Alas, ’twas not to be…again. After an extraordinary run of luck in my maiden, bucket-list-sealing jaunt through the 2012 World Series of Poker in Las Vegas, the next three annual attempts to relive my glory have fallen far, far short. This year’s journey began promising, but when I found myself at around 12:30 AM holding the second best starting hand in the game – two kings – I quickly was reminded that it is indeed the very worst hand when you run into a pair of aces.
Oh well…it was all for a good cause. Seriously. And I learned again that my prior profession (politics) and my current passion (poker) have a lot more than just bluffing in common. If last week’s WSOP Little One for One Drop tournament was any indication, politicians of all suits could learn a stack about moral leadership from the pros at the green felt.
One of the most popular competitions at the 46th Annual World Series of online Poker played at https://kampuspoker.net/, Little One for One Drop is one part cut-throat competition, the other, charity fundraiser. Eleven percent of all event proceeds benefit One Drop, a nonprofit created in 2007 by Cirque du Soleil founder (and high-stakes poker player) Guy LalibertÃ© with the mission of providing clean water accessibility to some of the globe’s most arid and polluted regions.
The event buy-ins, plus a coordinated WSOP effort to urge all of its winners to donate at least 1 percent of their earnings to One Drop, net the charity more than $7 million every year. Moreover, says Alexandre Meunier, One Drop’s director for philanthropic development, the widely publicized tournaments and the high-profile volunteer efforts of poker pros help “bring public attention to the global scarcity of water, [encouraging] people to go to their political leaders and demand change.”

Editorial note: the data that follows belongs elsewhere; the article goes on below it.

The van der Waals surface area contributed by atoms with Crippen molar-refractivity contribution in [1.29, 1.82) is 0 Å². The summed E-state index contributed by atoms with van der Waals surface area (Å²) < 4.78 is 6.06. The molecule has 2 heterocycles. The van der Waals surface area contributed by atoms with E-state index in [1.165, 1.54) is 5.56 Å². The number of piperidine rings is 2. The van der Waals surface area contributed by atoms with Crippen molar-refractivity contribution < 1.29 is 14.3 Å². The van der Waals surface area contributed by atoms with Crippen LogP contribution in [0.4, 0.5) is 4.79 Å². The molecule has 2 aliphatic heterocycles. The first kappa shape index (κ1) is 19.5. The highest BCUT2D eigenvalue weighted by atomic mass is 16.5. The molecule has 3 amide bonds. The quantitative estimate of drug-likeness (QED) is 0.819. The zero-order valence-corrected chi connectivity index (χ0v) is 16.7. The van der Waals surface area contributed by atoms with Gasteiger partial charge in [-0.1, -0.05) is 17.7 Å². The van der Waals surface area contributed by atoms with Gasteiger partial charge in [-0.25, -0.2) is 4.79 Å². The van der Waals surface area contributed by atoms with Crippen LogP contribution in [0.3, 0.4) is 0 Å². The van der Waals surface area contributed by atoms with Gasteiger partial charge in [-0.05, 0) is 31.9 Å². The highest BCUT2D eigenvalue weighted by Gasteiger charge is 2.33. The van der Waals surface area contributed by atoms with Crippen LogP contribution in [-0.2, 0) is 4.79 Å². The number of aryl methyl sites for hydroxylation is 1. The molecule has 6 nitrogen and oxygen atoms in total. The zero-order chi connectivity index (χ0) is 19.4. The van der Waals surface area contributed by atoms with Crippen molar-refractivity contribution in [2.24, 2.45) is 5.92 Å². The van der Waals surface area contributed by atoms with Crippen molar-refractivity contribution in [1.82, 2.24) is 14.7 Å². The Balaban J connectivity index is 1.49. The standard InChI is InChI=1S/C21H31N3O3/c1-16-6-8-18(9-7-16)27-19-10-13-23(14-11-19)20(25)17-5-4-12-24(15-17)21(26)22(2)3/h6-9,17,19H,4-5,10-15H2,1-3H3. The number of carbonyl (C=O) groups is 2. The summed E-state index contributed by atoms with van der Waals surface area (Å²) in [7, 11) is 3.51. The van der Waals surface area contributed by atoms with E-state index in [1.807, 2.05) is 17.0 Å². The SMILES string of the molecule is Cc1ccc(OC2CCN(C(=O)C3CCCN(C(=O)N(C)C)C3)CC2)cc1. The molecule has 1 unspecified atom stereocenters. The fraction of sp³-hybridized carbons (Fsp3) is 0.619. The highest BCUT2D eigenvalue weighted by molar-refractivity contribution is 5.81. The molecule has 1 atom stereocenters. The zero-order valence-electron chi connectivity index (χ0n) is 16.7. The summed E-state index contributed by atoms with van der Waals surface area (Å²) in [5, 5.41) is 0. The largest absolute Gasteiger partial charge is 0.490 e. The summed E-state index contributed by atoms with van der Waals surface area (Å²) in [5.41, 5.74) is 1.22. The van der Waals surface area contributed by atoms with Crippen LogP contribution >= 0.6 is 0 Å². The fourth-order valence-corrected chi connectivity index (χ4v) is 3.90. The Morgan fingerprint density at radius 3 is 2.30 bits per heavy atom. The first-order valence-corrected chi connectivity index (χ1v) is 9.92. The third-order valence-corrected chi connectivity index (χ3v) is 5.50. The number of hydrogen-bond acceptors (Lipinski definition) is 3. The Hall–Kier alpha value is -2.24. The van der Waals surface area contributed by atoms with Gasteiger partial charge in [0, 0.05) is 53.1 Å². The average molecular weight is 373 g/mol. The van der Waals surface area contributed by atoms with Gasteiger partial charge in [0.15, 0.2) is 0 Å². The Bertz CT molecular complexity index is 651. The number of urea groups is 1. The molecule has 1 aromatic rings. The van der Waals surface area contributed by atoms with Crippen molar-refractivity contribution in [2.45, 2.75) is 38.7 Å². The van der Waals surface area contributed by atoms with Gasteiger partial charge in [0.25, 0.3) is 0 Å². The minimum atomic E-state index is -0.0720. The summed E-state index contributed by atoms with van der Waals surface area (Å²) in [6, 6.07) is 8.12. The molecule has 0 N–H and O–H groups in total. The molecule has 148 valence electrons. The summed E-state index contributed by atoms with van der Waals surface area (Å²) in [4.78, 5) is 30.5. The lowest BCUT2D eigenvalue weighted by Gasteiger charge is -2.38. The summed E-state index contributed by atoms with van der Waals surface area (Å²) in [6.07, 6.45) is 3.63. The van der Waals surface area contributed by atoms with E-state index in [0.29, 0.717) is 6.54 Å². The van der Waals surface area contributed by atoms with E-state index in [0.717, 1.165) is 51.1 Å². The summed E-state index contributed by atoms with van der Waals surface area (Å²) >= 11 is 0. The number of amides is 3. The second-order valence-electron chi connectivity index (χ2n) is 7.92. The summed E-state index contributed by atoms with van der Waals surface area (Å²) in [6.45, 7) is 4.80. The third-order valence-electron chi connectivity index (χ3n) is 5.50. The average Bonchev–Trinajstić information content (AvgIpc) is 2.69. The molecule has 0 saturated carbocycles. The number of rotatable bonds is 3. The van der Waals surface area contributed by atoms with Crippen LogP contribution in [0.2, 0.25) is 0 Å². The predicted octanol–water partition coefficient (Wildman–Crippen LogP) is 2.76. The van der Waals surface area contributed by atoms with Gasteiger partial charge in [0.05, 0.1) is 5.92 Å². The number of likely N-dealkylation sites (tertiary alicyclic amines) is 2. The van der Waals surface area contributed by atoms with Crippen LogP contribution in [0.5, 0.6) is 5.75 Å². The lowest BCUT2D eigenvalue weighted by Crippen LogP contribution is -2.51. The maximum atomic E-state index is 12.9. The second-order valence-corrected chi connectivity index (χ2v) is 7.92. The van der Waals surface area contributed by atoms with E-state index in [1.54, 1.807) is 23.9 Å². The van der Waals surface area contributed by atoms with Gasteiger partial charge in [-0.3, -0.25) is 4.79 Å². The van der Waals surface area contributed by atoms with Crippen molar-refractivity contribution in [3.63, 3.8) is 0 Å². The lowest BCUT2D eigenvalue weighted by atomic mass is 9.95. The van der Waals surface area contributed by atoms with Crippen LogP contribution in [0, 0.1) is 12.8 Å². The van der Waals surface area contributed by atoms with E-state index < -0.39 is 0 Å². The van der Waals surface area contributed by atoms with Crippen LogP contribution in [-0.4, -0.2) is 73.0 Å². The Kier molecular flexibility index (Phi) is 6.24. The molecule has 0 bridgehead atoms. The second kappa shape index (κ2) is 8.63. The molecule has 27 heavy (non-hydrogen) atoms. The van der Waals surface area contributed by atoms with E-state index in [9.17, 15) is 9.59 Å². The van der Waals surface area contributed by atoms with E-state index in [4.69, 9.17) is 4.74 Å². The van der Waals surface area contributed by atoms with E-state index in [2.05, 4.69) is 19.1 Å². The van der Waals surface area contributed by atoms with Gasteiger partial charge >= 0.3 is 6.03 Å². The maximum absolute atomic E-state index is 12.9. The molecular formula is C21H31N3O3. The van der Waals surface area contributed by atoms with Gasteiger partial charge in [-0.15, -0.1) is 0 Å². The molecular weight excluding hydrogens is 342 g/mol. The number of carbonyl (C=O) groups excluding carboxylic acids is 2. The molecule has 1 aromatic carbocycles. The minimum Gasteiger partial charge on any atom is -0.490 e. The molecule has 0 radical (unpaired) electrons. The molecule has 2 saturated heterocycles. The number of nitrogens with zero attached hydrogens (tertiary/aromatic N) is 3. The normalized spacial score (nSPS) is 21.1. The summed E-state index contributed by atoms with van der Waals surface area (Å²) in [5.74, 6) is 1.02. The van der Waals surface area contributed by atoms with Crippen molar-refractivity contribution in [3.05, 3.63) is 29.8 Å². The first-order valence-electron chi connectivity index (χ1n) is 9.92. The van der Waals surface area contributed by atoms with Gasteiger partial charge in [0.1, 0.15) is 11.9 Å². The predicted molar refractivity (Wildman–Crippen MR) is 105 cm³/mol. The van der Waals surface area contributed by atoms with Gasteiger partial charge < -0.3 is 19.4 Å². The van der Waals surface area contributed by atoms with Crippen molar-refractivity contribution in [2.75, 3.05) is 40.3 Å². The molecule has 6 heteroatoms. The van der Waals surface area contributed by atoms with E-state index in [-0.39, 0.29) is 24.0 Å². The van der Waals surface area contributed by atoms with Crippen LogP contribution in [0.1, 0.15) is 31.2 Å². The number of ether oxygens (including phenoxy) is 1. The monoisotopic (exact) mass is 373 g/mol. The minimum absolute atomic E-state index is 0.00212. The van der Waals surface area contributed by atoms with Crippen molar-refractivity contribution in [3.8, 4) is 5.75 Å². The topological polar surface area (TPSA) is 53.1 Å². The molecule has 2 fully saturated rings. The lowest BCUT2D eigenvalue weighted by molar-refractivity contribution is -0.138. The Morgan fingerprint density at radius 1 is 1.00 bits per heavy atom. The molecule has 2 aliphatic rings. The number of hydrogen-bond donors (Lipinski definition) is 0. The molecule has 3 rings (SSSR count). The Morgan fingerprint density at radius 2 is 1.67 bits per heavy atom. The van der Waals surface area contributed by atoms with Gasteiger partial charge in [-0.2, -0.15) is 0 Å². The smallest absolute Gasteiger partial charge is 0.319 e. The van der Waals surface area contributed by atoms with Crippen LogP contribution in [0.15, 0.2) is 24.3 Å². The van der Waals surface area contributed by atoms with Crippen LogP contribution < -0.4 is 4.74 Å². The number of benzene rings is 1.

The marriage of political advocacy and poker wouldn’t surprise close observers of both; indeed, the two zero-sum games are really two sides of the same chip. As esteemed political prognosticator and poker savant Nate Silver told me, “politics and poker share the feature of being both very prosaic and very poetic”: Building your chip stack by grinding with careful mathematical calculations is akin to developing a sound get-out-the-vote effort through micro-targeted polling and door-to-door canvassing; riding an electric run of great cards and lucky flops is as thrilling as being uplifted by a gifted political orator. Of course, Silver–who poetically surged to near the top of the of the leaderboard on Day 1 of the 2013 Little One event, only to meet a prosaic bustout on Day 2–concedes that dominoqq poker is the “more refreshing” of the two contests: “It’s pure, undistilled competition, with no intrigue, no B.S.”
There’s also no disputing that the two games require similar skill sets. A career in politics could in fact prepare someone quite well for a life at the poker table. Consider:
– Serving up fiery, red-meat orations at partisan rallies or stump-speaking amid hostile, heckling crowds at open events can help a poker player perfect the art of projecting confidence… or alternatively, vulnerability… and shape a poker face to confuse opponents as to the strength of any particular hand.